President Trump and his team reacted to special counsel Robert Mueller’s wrap-up Wednesday by urging Congress and the public to consider the investigation “case closed.”
“Nothing changes from the Mueller Report,” the president tweeted shortly after Mr. Mueller’s first public comments on the probe. “There was insufficient evidence and therefore, in our Country, a person is innocent. The case is closed! Thank you.”
White House press secretary Sarah Huckabee Sanders said it’s well past time for Americans to move on.
“After two years, the special counsel is moving on with his life, and everyone else should do the same,” she said. “The special counsel has completed the investigation, closed his office, and has closed the case.”
House Democrats are conducting multiple investigations in the wake of the Mueller report, with some of their probes aimed at possible impeachment.
Mrs. Sanders noted that Mr. Mueller “explicitly said that he has nothing to add beyond the report, and therefore, does not plan to testify before Congress.”
“The report was clear — there was no collusion, no conspiracy — and the Department of Justice confirmed there was no obstruction,” she said in a statement. “Special counsel Mueller also stated that Attorney General Barr acted in good faith in his handling of the report.”
The press secretary for Vice President Mike Pence said the White House “fully cooperated with the investigation turning over millions of pages of documents and making witnesses available for hundreds of hours of testimony” for two years.
“The Trump administration is focused every day on working on behalf of the American people,” Alyssa Farah said. “While some Democrats may cling to discredited allegations against the president, the American people can be confident: This administration will continue to focus on making our nation stronger, safer, and more secure.”
Speaking to White House reporters, Mrs. Sanders rattled off a laundry list of items the White House wants Congress, from lowering drug prices to contending with Iranian aggression and passing new trade deals.
“Every single thing that they’re doing is taking away from things that could actually help the American people. And that’s a great disservice,” she said. “And I think it’s frankly wrong for them to do that.”
Mrs. Sanders declined to say whether the White House is preparing steps to take if Democrats do, however, pursue an impeachment inquiry.
“I’m not going to get into internal processes. I’m just saying we’re always prepared and we’re going to move forward doing what we think is important, and focus on things that actually help people,” she said.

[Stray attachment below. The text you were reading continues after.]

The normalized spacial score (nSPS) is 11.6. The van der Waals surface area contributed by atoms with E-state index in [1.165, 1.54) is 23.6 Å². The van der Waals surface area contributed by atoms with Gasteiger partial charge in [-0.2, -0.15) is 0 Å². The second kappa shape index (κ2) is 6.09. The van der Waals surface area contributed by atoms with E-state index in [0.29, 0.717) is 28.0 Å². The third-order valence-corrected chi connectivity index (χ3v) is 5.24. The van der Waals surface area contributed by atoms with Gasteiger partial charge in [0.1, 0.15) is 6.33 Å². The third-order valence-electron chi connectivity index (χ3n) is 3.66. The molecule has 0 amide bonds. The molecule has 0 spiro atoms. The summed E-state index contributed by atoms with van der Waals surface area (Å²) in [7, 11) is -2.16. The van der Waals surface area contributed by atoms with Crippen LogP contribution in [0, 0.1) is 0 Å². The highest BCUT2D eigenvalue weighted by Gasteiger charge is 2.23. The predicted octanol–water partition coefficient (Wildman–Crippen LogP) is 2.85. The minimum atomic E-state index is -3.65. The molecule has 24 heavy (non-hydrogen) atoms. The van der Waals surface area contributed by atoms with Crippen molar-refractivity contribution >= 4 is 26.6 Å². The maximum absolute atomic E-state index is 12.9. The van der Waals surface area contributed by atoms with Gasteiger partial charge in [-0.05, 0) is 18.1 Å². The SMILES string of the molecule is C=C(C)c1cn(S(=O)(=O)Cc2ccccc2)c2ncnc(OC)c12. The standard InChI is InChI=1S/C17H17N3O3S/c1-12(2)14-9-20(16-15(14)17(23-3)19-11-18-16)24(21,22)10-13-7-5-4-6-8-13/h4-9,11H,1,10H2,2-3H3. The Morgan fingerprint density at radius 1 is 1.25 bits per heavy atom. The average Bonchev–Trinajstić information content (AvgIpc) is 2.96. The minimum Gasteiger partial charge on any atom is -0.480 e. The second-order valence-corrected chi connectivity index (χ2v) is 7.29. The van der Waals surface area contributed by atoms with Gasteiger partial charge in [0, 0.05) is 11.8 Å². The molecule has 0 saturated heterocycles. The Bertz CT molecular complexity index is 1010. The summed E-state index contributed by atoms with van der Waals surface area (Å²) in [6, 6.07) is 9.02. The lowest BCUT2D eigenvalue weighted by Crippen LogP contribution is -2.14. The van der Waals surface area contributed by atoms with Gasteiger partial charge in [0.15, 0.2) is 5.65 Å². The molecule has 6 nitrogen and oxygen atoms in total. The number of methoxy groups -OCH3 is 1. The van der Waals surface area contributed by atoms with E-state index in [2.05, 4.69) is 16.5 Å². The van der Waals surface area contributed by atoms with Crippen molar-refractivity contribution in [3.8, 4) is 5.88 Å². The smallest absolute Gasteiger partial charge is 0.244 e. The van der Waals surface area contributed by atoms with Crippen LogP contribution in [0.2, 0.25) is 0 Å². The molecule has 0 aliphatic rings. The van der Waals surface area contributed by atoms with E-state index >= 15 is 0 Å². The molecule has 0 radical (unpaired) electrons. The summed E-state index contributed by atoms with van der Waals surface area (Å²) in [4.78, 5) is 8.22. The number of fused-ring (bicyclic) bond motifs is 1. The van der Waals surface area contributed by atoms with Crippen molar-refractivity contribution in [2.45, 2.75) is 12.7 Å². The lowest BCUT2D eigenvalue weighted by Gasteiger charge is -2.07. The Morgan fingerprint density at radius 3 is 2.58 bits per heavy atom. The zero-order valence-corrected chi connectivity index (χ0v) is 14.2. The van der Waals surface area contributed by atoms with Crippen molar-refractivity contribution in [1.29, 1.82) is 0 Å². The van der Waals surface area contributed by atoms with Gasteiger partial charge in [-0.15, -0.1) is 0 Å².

The president apparently monitored the special counsel’s live televised statement from the White House residence, while work by his staff in the West Wing continued as normal Wednesday morning.
The Mueller probe, which found no collusion between the Trump campaign and Russians who interfered in the 2016 election, has consumed vast amounts of time and energy at the White House and in Mr. Trump’s legal team.
Mr. Trump’s 2020 campaign team echoed the main theme from the White House.
“Mueller said his investigation is over. The case is now closed,” campaign manager Brad Parscale said.
He said Mr. Trump has been “fully and completely exonerated,” even though Mr. Mueller notably declined to do so.
The campaign said the matter isn’t completely closed, however
“Now it’s time to turn to the origins of the Russia hoax and get to the bottom of why the Trump campaign was spied on by the Obama-era DOJ and FBI,” Mr. Parscale said.
Trump lawyer Rudolph W. Giuliani took issue with Mr. Mueller emphasizing publicly that he was barred by Justice Department guidelines from charging a sitting president.
“He’s lost his notion of American fairness,” Mr. Giuliani said on Fox News. “The reality is, he doesn’t have a case. He doesn’t have a collusion case, he doesn’t have an obstruction case. I mean, if he was constrained by this Justice Department rule, then why did he do the investigation at all?”
Mrs. Sanders, meanwhile, said the underlying purpose of the investigation was to determine whether there was collusion, while the attorney general declined to bring obstruction charges after Mr. Mueller left it to the Justice Department.
“The attorney general made his decision based on Mueller’s information. Everybody keeps forgetting that,” she told reporters. “The entire decision about obstruction was based on Mueller’s report, based on the information that he laid out. He couldn’t make a determination. That means it goes to the next step in the process.”
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